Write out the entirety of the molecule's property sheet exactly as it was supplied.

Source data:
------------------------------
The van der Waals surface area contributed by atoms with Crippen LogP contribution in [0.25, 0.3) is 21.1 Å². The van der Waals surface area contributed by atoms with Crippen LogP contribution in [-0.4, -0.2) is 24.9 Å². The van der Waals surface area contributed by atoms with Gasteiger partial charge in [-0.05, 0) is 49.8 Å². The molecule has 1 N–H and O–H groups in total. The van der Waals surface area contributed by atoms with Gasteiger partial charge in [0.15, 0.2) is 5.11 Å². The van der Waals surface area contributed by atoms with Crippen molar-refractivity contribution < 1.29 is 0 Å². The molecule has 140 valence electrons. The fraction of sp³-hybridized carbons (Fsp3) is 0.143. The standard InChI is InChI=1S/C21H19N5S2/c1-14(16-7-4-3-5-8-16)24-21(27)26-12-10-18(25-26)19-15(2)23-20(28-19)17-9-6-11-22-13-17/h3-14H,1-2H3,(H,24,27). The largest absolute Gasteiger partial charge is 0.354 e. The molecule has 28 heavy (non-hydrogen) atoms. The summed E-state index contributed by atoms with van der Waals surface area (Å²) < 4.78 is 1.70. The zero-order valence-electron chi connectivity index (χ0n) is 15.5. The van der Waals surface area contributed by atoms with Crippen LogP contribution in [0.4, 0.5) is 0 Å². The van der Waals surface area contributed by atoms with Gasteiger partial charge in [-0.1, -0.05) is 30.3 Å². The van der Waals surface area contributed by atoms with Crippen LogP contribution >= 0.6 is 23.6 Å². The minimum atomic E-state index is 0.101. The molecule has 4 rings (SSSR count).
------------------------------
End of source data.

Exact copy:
The van der Waals surface area contributed by atoms with Crippen LogP contribution in [0.25, 0.3) is 21.1 Å². The van der Waals surface area contributed by atoms with Crippen LogP contribution in [-0.4, -0.2) is 24.9 Å². The van der Waals surface area contributed by atoms with Gasteiger partial charge in [-0.05, 0) is 49.8 Å². The molecule has 1 N–H and O–H groups in total. The van der Waals surface area contributed by atoms with Gasteiger partial charge in [0.15, 0.2) is 5.11 Å². The van der Waals surface area contributed by atoms with Crippen molar-refractivity contribution < 1.29 is 0 Å². The molecule has 140 valence electrons. The fraction of sp³-hybridized carbons (Fsp3) is 0.143. The standard InChI is InChI=1S/C21H19N5S2/c1-14(16-7-4-3-5-8-16)24-21(27)26-12-10-18(25-26)19-15(2)23-20(28-19)17-9-6-11-22-13-17/h3-14H,1-2H3,(H,24,27). The largest absolute Gasteiger partial charge is 0.354 e. The molecule has 28 heavy (non-hydrogen) atoms. The summed E-state index contributed by atoms with van der Waals surface area (Å²) < 4.78 is 1.70. The zero-order valence-electron chi connectivity index (χ0n) is 15.5. The van der Waals surface area contributed by atoms with Crippen LogP contribution in [0.4, 0.5) is 0 Å². The van der Waals surface area contributed by atoms with Gasteiger partial charge in [-0.1, -0.05) is 30.3 Å². The van der Waals surface area contributed by atoms with Crippen LogP contribution >= 0.6 is 23.6 Å². The minimum atomic E-state index is 0.101. The molecule has 4 rings (SSSR count).